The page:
When worlds collide

by Thomas Dillon

My Japanese language skills mostly stink. And always have.

Yet it’s an odor to which I’ve grown accustomed.

My excuse is that I came here to work, had little time for study and when I found I could get by, that’s just what I did. I got by.

Now, as excuses go, that’s fairly lame. But it passes. I did not spend six years or more of intensive classroom study, as do almost all Japanese with English. If I had done that, and then found myself lost on language nuances beyond my grasp, I might feel a bit stupid.

Especially if I had confidence. And that is introduction enough for this tale of a proud ship of Japanese-English . . . about to be sunk.

Meet Etsuko.

She is prim. She is proper. She is polite.

She has graduated from the best schools her daddy could afford and she has a world vision set in sharp focus by NHK television and JAL package tours.

Typically, she stays at home and helps her mother. And takes courses in flower-arranging, tea ceremony and so on.

And she is altogether nice. For Etsuko, to communicate with others adds garnish to her bento-boxed life.

And to communicate in English adds more than mere garnish. It is the cherry atop the sweetest sundae around. She would rather try her schoolbook English than anything.

You will not meet Caroline. For Etsuko already has and is done with her. She has the runny mascara to prove it.

Caroline is an older woman on her first journey abroad. It’s one of those friend-of-a-friend connections, and Etsuko has ended up as Caroline’s guide for a day.

Caroline is also altogether nice. But she has never been out of “Kansas” before. And she talks like it.

Etsuko’s tour plan called for Asakusa, Ginza and the Meiji Shrine. But . . . they only got as far as Asakusa.

Where Caroline announced — in swift, uncompromising English — she had already been “all over hell and half of Georgia.”

And thus their worlds collided. Think of Etsuko as Earth. And Caroline as the Tunguska meteor.

Estuko blinked back. “No . . . this is Sumida Ward.” Quite far from Georgia. Not to mention hell.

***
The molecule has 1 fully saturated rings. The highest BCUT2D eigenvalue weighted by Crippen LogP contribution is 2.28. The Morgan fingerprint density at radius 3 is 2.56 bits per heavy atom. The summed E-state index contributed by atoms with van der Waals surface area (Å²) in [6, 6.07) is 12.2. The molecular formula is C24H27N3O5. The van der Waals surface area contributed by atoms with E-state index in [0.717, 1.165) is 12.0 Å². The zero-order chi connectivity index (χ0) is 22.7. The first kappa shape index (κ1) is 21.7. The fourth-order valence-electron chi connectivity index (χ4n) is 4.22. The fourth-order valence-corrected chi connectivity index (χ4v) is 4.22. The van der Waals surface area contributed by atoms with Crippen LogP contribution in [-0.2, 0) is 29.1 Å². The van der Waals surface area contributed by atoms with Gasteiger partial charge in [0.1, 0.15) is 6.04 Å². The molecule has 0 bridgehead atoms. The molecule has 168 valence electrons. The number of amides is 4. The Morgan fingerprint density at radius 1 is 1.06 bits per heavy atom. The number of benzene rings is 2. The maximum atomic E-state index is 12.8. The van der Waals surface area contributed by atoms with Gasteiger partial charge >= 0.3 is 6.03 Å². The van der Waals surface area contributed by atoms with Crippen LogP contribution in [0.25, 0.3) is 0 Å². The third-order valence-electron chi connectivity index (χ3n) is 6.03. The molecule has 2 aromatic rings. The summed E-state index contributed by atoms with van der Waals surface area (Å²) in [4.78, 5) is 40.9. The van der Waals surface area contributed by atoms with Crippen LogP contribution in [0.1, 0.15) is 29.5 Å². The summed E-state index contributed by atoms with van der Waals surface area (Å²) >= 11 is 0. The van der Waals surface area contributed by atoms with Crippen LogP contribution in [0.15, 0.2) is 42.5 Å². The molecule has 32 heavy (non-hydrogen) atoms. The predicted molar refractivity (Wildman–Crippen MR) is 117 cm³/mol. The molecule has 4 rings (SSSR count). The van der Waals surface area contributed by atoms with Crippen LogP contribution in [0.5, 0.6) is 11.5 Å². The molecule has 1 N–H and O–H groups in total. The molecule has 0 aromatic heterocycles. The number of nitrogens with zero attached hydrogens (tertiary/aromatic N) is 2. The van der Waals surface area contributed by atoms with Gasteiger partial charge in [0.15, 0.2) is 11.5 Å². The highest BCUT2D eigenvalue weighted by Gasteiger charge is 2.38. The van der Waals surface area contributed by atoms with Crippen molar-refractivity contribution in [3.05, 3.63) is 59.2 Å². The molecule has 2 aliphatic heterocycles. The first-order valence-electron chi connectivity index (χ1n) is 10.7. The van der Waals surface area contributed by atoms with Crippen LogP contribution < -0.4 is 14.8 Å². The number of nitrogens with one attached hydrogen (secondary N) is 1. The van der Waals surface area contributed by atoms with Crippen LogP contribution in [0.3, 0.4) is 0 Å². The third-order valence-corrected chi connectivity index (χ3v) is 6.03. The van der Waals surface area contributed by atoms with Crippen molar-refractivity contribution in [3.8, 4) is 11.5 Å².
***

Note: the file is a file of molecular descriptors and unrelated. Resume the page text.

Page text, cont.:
“Who cares? Stick a fork in me. I’m done.”

Etsuko surmised that “fork” meant “hungry.” So they piled into a Japanese-style coffee shop, where Etsuko proposed Caroline try green tea and yokan — a sweet bean confection.

“Honey . . . that dog ain’t gonna hunt.”

Etsuko twisted her head front and back, but — just as she suspected — no dogs. Then the answer hit her. How could she be so dumb?! Her eyes swept the menu in vain.

“Sorry, they don’t have honey dogs.”

Caroline jumped. “I would guess not! That’s as nutty as a soup sandwich!”

Another scan of the menu. No soup sandwiches either, with or without nuts. Just what did people eat in Kansas?

“But they have sweet bean soup with rice cake.”

“Well butter my butt and call me a biscuit!”

Etsuko smiled. Uncomfortably. And fumbled her electronic dictionary out from her bag.

Butter, butt, biscuit. . . . She must have misheard. She consulted with the waitress and ordered “chinsuko.” It wasn’t a biscuit, but not so far off.

Caroline ate the entire order. In under a minute.

“Ah!” said Caroline. “I feel so happy I could slap my grandma.”

Etsuko’s own 90-year-old grandmother wore kimono and walked with a cane. She pictured slapping her. Then changed the topic.

“Tell me about your family,” she asked. To learn that Caroline had a husband back home.

“Do you miss him?”

“Well, it’s not like there’s a lot to miss. As a kid, his face caught fire and someone beat it out with a wet chair.”


“But it’s the perfect face for radio.”

“He works on radio?”

“The only thing Walt works on is beauty sleep.”

Was this English? Or some lost dialect from another dimension?

“I’m sorry. My English is terrible!”

“Sounds right as rain to me. And you’re cuter than a bug’s ear!”

“Are you joking?” Etsuko was nearing tears.

Caroline patted her hand. “Honey, I never joke. I mean what I say every time.”

“I studied English for 10 years in junior high, high school and college!”

“You did! Well hit me on the head and call me Fred!”

“She had such a warm smile,” Etsuko explains later. “And she said she never joked. So . . . I did it. I called her ‘Fred.’ And hit her.”

Gently. To earn a large laugh from Caroline. Who said . . .

“I’m as full as a fat lady’s socks. Let’s piss on the fire and call in those honey dogs.”

Thus the day was a failure only in Etsuko’s proud vision. Caroline even invited her to Kansas.

“But I never want to see her again. Ever.”

Was she sure?

“As sure as a goose goes barefoot.”

And you can’t get any surer than that.